Think about it. Spock loses control? Check. Kirk hooks up with a green girl? Check. A red shirted crewman dies? Big, cliched check. Film at eleven. To be fair, these tropes do have their roots in the original series, but their prominence has been so exaggerated in the popular imagination as to be representative of a show that never really existed. But even if that wasn’t the case, it still feels like they’re running down a checklist of Things That Have To Be In The Movie. It gives the proceedings a feeling of unintentional parody at best and disrespect for the source material at worst. The end result is something that in my more generous moments I’ve described as a passable sci-fi action movie but a terrible ‘Star Trek’ film.
But the thing about a braindead script is that it can be forgiven if the movie makes up for it elsewhere, say with its characters. I wish I could say they’d pulled that off because this was perhaps the single biggest hurdle the film faced: recasting these iconic roles. The way I’ve tended to describe the reboot cast is “a bunch of actors that I really like… just not in these roles.”
A particularly unfortunate example is Zachary Quinto. I will preface this by saying that there is only one Leonard Nimoy, and I do not envy any actor tasked with stepping into those shoes. But I’ve just never been sold on Quinto as Spock. The best way I can explain it is to say that Nimoy used to say that he played Spock as a deeply passionate man who was constantly fighting to keep that passion in check. By contrast, Quinto just seems angry. Instead of the “deeply passionate man” that Nimoy spoke of, Quinto gives us a man who looks like he’s constantly on the verge of punching someone in the face. This is an acting choice on Quinto’s part, but more often, the cast is being let down by the script.
For that, I would single out Chris Pine’s Kirk. Because Pine is not playing Kirk. This version of the character lacks much of the shading that Shatner’s was given, even (hell, especially) in the earliest episodes. In lieu of this, Pine is left to act through a bunch of clichés that are more reflective of the Kirk you might see on ‘Saturday Night Live’ than the character we know from the original series. Just take a parody skit and add some daddy issues. This one is especially frustrating because I could see Pine pulling off a passable Kirk. In fact, I walked out of ‘Wonder Woman’ feeling like he acted more Kirk-like there (“The word is no. I am therefore going anyway.”) than he does when he’s actually playing Kirk.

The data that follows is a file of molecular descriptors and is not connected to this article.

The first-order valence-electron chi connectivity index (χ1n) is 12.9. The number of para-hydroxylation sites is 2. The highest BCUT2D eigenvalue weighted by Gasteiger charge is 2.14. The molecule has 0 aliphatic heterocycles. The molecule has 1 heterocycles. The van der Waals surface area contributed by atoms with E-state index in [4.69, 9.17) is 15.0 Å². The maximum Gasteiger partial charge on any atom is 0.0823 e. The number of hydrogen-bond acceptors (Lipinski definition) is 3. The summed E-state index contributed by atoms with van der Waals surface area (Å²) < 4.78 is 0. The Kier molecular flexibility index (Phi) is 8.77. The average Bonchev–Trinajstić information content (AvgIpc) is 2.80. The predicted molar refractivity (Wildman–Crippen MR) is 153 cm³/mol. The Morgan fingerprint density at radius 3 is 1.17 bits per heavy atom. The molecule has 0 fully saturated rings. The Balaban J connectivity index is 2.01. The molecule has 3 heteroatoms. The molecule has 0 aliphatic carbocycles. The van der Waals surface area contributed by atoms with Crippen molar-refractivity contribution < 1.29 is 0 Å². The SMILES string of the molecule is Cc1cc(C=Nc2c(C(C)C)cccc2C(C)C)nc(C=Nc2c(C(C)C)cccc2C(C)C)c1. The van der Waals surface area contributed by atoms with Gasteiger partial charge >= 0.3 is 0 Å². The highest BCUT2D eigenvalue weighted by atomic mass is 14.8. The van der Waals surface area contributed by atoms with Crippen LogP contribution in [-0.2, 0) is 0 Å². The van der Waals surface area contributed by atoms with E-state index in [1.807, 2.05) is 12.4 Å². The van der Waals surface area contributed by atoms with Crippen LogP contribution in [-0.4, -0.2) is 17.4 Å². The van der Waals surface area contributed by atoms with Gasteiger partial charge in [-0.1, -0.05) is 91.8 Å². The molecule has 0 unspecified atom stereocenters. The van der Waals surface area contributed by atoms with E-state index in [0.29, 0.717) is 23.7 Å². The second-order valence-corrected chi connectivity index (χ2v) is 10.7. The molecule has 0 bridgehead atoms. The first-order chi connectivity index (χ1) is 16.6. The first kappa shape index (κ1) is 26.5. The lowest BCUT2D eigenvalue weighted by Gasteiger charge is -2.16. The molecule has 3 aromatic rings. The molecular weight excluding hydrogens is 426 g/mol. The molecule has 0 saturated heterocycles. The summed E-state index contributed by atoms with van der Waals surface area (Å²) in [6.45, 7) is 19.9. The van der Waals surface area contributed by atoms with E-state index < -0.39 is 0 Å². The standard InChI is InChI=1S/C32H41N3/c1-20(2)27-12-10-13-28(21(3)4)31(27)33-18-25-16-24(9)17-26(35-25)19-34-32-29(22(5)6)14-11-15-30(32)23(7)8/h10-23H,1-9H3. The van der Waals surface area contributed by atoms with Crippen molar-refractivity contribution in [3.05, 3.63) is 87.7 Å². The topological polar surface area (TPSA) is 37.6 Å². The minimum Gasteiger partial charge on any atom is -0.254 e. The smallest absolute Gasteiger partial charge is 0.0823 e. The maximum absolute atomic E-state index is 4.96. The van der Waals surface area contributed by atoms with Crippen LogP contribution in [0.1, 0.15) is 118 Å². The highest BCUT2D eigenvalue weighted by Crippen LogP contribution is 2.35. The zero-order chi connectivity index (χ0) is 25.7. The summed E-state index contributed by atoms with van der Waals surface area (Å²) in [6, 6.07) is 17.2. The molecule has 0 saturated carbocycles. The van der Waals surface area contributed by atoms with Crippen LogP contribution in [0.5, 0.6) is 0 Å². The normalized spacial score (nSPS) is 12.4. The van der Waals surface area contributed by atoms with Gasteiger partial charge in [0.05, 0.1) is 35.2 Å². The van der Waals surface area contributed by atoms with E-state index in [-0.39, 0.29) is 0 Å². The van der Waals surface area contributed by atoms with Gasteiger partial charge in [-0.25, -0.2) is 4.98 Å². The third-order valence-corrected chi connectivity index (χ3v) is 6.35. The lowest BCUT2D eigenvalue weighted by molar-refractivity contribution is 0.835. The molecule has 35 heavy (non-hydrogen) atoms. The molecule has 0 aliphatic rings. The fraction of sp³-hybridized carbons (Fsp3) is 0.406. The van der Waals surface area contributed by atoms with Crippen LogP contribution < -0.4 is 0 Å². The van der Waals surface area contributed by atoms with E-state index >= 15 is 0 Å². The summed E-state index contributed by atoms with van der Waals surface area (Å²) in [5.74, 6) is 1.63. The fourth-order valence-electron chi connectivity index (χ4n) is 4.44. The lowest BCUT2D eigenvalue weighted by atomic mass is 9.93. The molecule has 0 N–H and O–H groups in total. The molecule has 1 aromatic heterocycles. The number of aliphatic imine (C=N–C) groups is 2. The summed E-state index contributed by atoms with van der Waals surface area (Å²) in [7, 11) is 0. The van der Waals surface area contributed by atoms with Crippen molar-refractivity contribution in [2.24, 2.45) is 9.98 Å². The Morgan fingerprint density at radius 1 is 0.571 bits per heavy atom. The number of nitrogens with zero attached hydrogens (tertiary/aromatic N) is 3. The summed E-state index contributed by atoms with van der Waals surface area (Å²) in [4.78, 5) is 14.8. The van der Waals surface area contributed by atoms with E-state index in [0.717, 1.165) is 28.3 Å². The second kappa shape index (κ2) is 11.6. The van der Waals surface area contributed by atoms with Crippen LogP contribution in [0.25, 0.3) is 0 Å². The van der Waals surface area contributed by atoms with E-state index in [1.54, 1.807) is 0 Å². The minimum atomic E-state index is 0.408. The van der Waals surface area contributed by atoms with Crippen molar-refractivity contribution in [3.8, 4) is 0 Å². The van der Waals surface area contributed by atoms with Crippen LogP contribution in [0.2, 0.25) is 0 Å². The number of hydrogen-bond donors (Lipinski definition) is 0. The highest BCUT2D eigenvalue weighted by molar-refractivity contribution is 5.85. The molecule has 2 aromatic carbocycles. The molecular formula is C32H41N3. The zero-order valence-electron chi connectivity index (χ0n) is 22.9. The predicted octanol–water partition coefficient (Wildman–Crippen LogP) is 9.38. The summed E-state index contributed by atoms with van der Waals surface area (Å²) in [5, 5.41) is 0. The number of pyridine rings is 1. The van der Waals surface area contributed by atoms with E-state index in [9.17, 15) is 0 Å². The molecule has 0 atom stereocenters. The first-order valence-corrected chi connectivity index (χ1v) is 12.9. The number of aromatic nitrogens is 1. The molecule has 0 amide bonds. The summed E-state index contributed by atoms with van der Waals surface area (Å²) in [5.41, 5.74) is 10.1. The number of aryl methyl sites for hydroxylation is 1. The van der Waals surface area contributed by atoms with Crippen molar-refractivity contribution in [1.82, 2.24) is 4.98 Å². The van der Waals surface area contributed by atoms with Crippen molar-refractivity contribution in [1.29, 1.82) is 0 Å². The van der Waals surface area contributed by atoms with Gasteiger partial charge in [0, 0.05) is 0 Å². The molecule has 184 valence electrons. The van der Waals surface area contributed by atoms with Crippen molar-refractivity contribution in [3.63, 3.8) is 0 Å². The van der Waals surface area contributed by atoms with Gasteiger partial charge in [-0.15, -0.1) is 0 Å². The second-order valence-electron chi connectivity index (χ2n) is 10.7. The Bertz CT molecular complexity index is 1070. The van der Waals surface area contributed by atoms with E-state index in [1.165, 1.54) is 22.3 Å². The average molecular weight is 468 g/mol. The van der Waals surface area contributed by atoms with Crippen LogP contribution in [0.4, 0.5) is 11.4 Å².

And then there’s Scotty. I’ve set this one apart because he really does stand alone. In fact, Scotty might well be the single most egregious example of this film taking an iconic character and turning him into an utter bastardization. Before I go any farther, I want to say that I adore Simon Pegg. But what were they thinking with this characterization? Yes, James Doohan’s Scotty could be funny, but he was a character you could take seriously. He was also more than a little badass whenever the situation called for him to be left in command of the ship. The same cannot be said of Pegg’s Scotty. Here, he’s a clown, played almost entirely for laughs. He’s even saddled these movies with Keenser, who serves no purpose other than to be the second half of a double act that nobody asked for. Seriously, why does Scotty need a comic relief sidekick? Especially when this version of the character is already a buffoonish comedic figure.
I will also admit that some of my problems with ‘Star Trek 2009’ were always compounded by a certain element of “insult added to injury” I’d had, after all, a similarly low opinion of ‘These Are The Voyages…’, which wrapped up not only ‘Enterprise’ but the entire ‘Next Generation’ era with a ham-fisted whimper instead of the bang it deserved. And it wasn’t just that a movie that pissed me off came on the heels (or as “on the heels” as you can be after a four year hiatus) of an episode I loathed, though. It was also – as I realized during a recent rewatch of the ‘Next Generation’ films – the second time in as many movies that we were promised Romulans and given something… else.
Now, if you’re a regular reader of this column, you know I love the Romulans. So the idea of them finally serving as antagonists in a ‘Star Trek’ film was music to my ears. Both times. But what did we actually get? Well, ‘Star Trek: Nemesis’ was certainly Romulan-adjacent, but really it was more interested in Shinzon and the Remans than the Romulans per se. And ‘Star Trek 2009’? Well, they called them Romulans, but pointed ears notwithstanding, there really wasn’t anything terribly Romulan about Nero and his motley band. At the end of the day, they were generic thugs with an off-brand Death Star. It’s disappointing, to say the least.